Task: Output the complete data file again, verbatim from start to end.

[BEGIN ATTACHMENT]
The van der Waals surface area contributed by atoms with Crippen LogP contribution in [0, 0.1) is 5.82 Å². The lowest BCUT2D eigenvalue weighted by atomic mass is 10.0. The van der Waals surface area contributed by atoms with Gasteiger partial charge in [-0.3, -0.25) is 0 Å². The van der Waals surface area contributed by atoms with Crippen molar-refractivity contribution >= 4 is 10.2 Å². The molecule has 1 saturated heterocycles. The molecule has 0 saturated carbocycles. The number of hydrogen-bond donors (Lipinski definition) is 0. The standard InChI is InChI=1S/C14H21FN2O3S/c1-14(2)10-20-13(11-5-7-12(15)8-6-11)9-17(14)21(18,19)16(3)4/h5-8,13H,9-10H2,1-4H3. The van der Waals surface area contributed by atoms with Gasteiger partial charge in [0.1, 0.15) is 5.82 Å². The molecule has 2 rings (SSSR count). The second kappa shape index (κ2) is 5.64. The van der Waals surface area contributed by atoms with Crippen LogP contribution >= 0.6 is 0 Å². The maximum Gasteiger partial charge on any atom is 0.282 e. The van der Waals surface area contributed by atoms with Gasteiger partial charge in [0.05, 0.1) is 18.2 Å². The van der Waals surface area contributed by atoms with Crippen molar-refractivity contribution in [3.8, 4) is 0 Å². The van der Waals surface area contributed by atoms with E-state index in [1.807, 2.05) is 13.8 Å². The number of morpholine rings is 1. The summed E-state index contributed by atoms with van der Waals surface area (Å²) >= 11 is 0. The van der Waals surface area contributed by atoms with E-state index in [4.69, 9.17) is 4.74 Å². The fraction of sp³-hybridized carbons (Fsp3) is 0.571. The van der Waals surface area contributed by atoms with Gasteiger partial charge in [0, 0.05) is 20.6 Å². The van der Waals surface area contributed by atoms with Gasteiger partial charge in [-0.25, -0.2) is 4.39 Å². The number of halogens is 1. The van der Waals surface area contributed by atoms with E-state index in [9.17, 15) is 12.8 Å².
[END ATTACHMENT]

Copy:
The van der Waals surface area contributed by atoms with Crippen LogP contribution in [0, 0.1) is 5.82 Å². The lowest BCUT2D eigenvalue weighted by atomic mass is 10.0. The van der Waals surface area contributed by atoms with Gasteiger partial charge in [-0.3, -0.25) is 0 Å². The van der Waals surface area contributed by atoms with Crippen molar-refractivity contribution >= 4 is 10.2 Å². The molecule has 1 saturated heterocycles. The molecule has 0 saturated carbocycles. The number of hydrogen-bond donors (Lipinski definition) is 0. The standard InChI is InChI=1S/C14H21FN2O3S/c1-14(2)10-20-13(11-5-7-12(15)8-6-11)9-17(14)21(18,19)16(3)4/h5-8,13H,9-10H2,1-4H3. The van der Waals surface area contributed by atoms with Gasteiger partial charge in [0.1, 0.15) is 5.82 Å². The molecule has 2 rings (SSSR count). The second kappa shape index (κ2) is 5.64. The van der Waals surface area contributed by atoms with Crippen LogP contribution >= 0.6 is 0 Å². The maximum Gasteiger partial charge on any atom is 0.282 e. The van der Waals surface area contributed by atoms with Gasteiger partial charge in [0.05, 0.1) is 18.2 Å². The van der Waals surface area contributed by atoms with Crippen molar-refractivity contribution in [3.8, 4) is 0 Å². The van der Waals surface area contributed by atoms with E-state index in [1.807, 2.05) is 13.8 Å². The number of morpholine rings is 1. The summed E-state index contributed by atoms with van der Waals surface area (Å²) >= 11 is 0. The van der Waals surface area contributed by atoms with E-state index in [4.69, 9.17) is 4.74 Å². The fraction of sp³-hybridized carbons (Fsp3) is 0.571. The van der Waals surface area contributed by atoms with Gasteiger partial charge in [0, 0.05) is 20.6 Å². The van der Waals surface area contributed by atoms with Gasteiger partial charge in [-0.25, -0.2) is 4.39 Å². The number of halogens is 1. The van der Waals surface area contributed by atoms with E-state index in [9.17, 15) is 12.8 Å².